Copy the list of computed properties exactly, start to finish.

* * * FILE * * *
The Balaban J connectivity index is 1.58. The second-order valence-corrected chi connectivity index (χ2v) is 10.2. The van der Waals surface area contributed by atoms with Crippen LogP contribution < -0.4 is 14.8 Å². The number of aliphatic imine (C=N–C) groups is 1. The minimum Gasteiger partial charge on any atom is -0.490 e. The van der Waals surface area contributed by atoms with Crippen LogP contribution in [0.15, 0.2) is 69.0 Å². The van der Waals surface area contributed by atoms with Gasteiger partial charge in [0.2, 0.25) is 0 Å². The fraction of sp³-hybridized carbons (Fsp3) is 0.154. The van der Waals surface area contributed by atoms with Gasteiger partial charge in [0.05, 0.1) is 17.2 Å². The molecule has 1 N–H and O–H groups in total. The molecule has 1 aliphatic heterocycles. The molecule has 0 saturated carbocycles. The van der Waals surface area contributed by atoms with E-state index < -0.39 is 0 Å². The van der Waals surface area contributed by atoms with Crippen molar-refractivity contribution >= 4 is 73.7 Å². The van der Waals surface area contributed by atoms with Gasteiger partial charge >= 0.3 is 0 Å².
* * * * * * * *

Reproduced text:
The Balaban J connectivity index is 1.58. The second-order valence-corrected chi connectivity index (χ2v) is 10.2. The van der Waals surface area contributed by atoms with Crippen LogP contribution < -0.4 is 14.8 Å². The number of aliphatic imine (C=N–C) groups is 1. The minimum Gasteiger partial charge on any atom is -0.490 e. The van der Waals surface area contributed by atoms with Crippen LogP contribution in [0.15, 0.2) is 69.0 Å². The van der Waals surface area contributed by atoms with Gasteiger partial charge in [0.2, 0.25) is 0 Å². The fraction of sp³-hybridized carbons (Fsp3) is 0.154. The van der Waals surface area contributed by atoms with Gasteiger partial charge in [0.05, 0.1) is 17.2 Å². The molecule has 1 N–H and O–H groups in total. The molecule has 1 aliphatic heterocycles. The molecule has 0 saturated carbocycles. The van der Waals surface area contributed by atoms with E-state index < -0.39 is 0 Å². The van der Waals surface area contributed by atoms with Crippen molar-refractivity contribution >= 4 is 73.7 Å². The van der Waals surface area contributed by atoms with Gasteiger partial charge >= 0.3 is 0 Å².